2d Gathered little resistance shown by United (7)
The surface reading is likely a reference to the Manchester United Football Club, an English professional football [soccer] club, based in Old Trafford, Greater Manchester, that plays in the English Premier League.
3d Leave work during strike (3,2)
Hop it is an informal British expression meaning go away quickly • I hopped it down the stairs.
4d Tory going round one capital is covering for the Shires? (9)
A caparison is an ornamental covering spread over a horse’s saddle or harness. In Britain, a shire is a county, especially in England. The Shires is a term used in reference to parts of England regarded as strongholds of traditional rural culture, especially the rural Midlands. A shire horse (which undoubtedly might be shortened to just shire) is a heavy, powerful horse of a draught breed, originally from the English Midlands.
5d Open University plan to be involved with Civil Service (7)
In the UK, The Open University is a university that teaches mainly by broadcasting, correspondence, and summer schools, and is open to those without formal academic qualifications. [Thanks to Peter Biddlecombe for pointing out that The Open University is a single institution and not a category of educational institution as I had originally supposed.]
6d One cracking a couple of hundreds gives a boost (5)
In Britain, ton is an informal term for a hundred, in particular a speed of 100 mph, a score of 100 or more, or a sum of £100 • [a description of a cricket match might read] he scored 102 not out, his third ton of the tour. The second hundred is the Roman numeral, C.
7d School nobs here? About right (9)
Sherborne School is a British public school for boys, located in the town of Sherborne in north-west Dorset, England. In the UK, a public school is a private fee-paying secondary school, especially one for boarders. In England, public school (a term recorded from 1580) originally denoted a grammar school under public management, founded for the benefit of the public (contrasting with private school, run for the profit of the proprietor); since the 19th century the term has been applied to the old endowed English grammar schools, and newer schools modelled on them, which have developed into fee-paying boarding schools. Unlike the institutions which North Americans refer to as public schools, British public schools are not supported by public funds. Rather they are financed by tuition fees, gifts and endowment funds. In North America, such a school would be called a private school.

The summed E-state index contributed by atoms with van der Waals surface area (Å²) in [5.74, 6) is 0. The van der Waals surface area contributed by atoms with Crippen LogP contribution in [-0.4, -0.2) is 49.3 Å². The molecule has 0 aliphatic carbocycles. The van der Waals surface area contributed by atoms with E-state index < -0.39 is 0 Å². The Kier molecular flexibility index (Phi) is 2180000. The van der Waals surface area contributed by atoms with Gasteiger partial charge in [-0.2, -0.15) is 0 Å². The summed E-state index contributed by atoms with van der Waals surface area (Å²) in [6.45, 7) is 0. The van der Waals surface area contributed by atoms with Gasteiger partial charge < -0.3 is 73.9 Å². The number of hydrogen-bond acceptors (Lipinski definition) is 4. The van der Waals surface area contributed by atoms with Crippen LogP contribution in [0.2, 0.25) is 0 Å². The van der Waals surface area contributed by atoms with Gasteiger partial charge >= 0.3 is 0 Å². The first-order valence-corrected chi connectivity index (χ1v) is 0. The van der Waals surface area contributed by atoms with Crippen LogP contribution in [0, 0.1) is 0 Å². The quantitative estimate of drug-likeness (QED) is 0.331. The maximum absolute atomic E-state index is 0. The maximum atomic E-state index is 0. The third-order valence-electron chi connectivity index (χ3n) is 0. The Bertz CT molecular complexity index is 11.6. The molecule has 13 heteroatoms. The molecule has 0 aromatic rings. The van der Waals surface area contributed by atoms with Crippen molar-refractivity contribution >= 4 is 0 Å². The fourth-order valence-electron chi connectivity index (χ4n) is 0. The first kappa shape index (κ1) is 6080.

Nob is chiefly British slang for a person of wealth or social standing or a person of social distinction.
8d Eccentric Head hard going, put to flight (7)
While British dictionaries spell the solution as a single word, nutcase[2,5,10], American dictionaries have it as two words, nut case[3,9].
15d Form of punishment region put up before start of police trouble (9)
Historically, the strappado was a form of punishment or torture in which the victim was secured to a rope and made to fall from a height almost to the ground before being stopped with an abrupt jerk.
18d Tea served with smirk can be an annoyance (7)
In Britain, cha (as well as chai or char) is an informal term for tea.
19d Who may be caught in crooked set-ups? (7)
On cricket scorecards, the abbreviation c indicates caught (by) • ME Waugh c Lara b Walsh 19.
21d Teams from the Borders? (5)
The Border or the Borders refers to the boundary and adjoining districts between Scotland and England.
23d Lord's famous volunteer army not wanted (5)
In the UK, the Territorial Army (TA) is a volunteer force locally organized to provide a reserve of trained and disciplined manpower for use in an emergency.
Key to Reference Sources:Signing off for this week - Falcon
 - The Chambers Dictionary, 11th Edition
 - Search Chambers - (Chambers 21st Century Dictionary)
 - TheFreeDictionary.com (American Heritage Dictionary)
 - TheFreeDictionary.com (Collins English Dictionary)
 - Oxford Dictionaries (Oxford Dictionary of English)
 - Oxford Dictionaries (Oxford American Dictionary)
 - Wikipedia
 - Reverso Online Dictionary (Collins French-English Dictionary)
 - Infoplease (Random House Unabridged Dictionary)
 - CollinsDictionary.com (Collins English Dictionary)